I will expect all of my blog readers to buy a copy - yes, both of you, including the one who only reads the football posts. This is not a definitive guidebook in the Lonely Planet sense of the word, it is a book by people who are truly passionate about this country and who want to share their passion with you. Something I've been doing for more than a decade already. Fortunately you don't have to suffer my inept writing too much in the book, as it's the contributors who grab the limelight, and rightly so.

Labels: , ,

Wednesday, February 3, 2010

Meta on the move

Contemporary dancer Yon Davy at a recent Meta House performance
I've finally managed to find out where Meta House are moving to. The exhibition space and rooftop movie center, that has been located next to Wat Botum for the last three years, is moving to a more spacious home opposite the Phnom Penh Center and next to The Building at the end of April. It'll be bigger and better, with a cafe on-site. I look forward to it. This month at Meta House there's a real eclectic series of events with the highlight for me being the Sunday 21st dance night when Yon Davy presents her first choreography piece, Action Wave. Davy has been involved in the trio of recent contemporary dance performances at Meta House over the last couple of months but this time she's going it alone, albeit with two fellow dancers Yon Chantha and Choun Sovannary. It begins at 7pm. Davy, who began with Sovanna Phum and has danced in Thailand and Sweden, will also be involved in this month's Dansez Roam! performances too. Busy girl.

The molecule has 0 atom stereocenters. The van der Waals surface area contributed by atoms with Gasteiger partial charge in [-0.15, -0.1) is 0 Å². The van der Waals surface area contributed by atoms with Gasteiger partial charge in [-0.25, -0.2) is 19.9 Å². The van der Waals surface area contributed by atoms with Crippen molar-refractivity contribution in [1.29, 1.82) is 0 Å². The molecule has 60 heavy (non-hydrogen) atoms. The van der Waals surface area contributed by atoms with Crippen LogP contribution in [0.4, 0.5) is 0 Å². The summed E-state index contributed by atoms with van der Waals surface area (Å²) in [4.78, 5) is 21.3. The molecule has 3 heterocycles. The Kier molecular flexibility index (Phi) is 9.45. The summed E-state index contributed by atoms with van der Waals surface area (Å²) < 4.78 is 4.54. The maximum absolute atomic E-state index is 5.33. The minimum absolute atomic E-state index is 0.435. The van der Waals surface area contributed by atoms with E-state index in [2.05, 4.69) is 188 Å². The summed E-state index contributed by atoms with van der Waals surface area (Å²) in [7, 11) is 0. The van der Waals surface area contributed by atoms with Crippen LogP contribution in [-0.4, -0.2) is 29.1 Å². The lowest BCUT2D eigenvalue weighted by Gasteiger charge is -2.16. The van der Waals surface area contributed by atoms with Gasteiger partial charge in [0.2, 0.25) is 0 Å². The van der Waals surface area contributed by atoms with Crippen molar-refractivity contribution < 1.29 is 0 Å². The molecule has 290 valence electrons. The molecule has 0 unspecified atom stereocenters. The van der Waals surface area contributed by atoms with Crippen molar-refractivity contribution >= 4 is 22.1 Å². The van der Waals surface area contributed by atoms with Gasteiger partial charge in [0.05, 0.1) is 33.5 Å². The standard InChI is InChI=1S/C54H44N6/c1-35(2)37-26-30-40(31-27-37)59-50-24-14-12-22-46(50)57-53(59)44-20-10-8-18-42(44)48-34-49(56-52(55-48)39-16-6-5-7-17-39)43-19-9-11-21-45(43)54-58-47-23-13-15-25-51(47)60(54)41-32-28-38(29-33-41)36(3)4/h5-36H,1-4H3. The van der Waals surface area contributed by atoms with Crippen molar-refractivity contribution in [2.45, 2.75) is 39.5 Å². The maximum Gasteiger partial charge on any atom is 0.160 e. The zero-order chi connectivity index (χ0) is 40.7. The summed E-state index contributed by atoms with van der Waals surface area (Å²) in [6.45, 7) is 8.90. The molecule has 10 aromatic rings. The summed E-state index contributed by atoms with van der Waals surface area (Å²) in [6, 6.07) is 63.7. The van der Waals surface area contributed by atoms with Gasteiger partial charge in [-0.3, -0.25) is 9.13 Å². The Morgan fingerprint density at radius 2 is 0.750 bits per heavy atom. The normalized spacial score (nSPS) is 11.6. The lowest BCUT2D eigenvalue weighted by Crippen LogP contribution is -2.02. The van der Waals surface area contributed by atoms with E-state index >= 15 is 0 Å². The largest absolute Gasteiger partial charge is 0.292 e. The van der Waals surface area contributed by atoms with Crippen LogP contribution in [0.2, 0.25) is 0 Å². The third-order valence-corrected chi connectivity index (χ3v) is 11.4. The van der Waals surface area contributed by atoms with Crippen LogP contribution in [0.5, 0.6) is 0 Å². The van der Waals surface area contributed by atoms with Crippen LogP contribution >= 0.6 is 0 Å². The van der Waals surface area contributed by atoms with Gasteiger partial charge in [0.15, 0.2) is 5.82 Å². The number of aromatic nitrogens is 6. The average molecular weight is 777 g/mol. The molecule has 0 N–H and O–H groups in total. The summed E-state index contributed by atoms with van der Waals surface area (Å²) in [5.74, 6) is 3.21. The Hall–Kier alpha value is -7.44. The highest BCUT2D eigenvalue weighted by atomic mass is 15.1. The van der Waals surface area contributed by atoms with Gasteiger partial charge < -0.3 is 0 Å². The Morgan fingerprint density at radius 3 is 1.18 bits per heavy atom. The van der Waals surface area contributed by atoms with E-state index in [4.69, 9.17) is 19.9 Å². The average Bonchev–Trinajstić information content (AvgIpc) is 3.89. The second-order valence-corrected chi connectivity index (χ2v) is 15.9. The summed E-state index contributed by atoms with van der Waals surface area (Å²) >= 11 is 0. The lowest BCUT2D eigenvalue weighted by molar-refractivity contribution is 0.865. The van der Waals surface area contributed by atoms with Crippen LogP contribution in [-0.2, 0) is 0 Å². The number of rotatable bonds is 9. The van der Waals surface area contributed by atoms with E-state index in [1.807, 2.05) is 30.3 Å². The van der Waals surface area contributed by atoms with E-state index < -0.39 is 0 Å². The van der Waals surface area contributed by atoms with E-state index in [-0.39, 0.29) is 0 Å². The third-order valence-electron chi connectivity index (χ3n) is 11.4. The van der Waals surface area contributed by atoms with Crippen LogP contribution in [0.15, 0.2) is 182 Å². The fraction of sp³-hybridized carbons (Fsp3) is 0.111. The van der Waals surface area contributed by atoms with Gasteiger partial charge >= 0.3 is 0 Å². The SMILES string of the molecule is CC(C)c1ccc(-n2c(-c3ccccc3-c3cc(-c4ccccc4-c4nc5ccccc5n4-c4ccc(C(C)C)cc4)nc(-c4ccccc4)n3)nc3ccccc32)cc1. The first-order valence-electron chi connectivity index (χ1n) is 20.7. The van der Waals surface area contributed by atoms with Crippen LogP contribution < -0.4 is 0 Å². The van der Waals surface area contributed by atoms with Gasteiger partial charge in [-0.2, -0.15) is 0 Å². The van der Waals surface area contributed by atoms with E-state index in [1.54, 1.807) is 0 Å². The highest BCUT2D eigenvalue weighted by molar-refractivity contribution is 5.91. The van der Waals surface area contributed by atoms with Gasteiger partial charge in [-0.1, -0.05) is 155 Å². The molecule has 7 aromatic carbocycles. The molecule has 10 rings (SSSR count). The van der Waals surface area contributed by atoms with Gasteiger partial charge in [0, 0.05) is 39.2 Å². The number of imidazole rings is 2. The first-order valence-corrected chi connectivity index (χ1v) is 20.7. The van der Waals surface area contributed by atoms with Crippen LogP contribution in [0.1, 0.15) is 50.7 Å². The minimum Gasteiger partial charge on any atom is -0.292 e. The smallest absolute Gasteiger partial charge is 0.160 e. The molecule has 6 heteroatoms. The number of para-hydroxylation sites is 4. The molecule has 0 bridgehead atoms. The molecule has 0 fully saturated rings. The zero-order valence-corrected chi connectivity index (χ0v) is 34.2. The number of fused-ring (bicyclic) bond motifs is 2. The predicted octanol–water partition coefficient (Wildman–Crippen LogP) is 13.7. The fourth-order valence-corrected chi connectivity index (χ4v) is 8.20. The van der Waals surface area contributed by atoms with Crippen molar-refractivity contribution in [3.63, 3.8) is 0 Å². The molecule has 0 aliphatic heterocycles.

Labels: ,

Tuesday, February 2, 2010

Domestic upheaval